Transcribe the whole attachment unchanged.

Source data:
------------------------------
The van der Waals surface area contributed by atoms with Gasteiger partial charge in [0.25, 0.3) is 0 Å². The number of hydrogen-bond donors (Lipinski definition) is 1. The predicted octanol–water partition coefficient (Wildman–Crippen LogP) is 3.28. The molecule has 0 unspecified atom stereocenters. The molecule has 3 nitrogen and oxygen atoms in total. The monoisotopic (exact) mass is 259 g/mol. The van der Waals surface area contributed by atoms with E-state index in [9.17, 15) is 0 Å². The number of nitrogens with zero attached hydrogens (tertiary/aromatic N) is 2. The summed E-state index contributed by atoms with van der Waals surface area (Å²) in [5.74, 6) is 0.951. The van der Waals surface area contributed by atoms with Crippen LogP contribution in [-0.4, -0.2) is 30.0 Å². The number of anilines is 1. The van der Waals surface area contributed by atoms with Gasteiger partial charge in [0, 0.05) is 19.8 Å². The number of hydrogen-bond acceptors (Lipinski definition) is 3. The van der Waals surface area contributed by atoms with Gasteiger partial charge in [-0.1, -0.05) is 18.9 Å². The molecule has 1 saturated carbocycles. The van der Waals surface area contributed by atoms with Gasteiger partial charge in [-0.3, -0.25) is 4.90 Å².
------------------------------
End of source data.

The van der Waals surface area contributed by atoms with Gasteiger partial charge in [0.25, 0.3) is 0 Å². The number of hydrogen-bond donors (Lipinski definition) is 1. The predicted octanol–water partition coefficient (Wildman–Crippen LogP) is 3.28. The molecule has 0 unspecified atom stereocenters. The molecule has 3 nitrogen and oxygen atoms in total. The monoisotopic (exact) mass is 259 g/mol. The van der Waals surface area contributed by atoms with E-state index in [9.17, 15) is 0 Å². The number of nitrogens with zero attached hydrogens (tertiary/aromatic N) is 2. The summed E-state index contributed by atoms with van der Waals surface area (Å²) in [5.74, 6) is 0.951. The van der Waals surface area contributed by atoms with Crippen LogP contribution in [-0.4, -0.2) is 30.0 Å². The number of anilines is 1. The van der Waals surface area contributed by atoms with Gasteiger partial charge in [0, 0.05) is 19.8 Å². The number of hydrogen-bond acceptors (Lipinski definition) is 3. The van der Waals surface area contributed by atoms with Gasteiger partial charge in [-0.1, -0.05) is 18.9 Å². The molecule has 1 saturated carbocycles. The van der Waals surface area contributed by atoms with Gasteiger partial charge in [-0.3, -0.25) is 4.90 Å².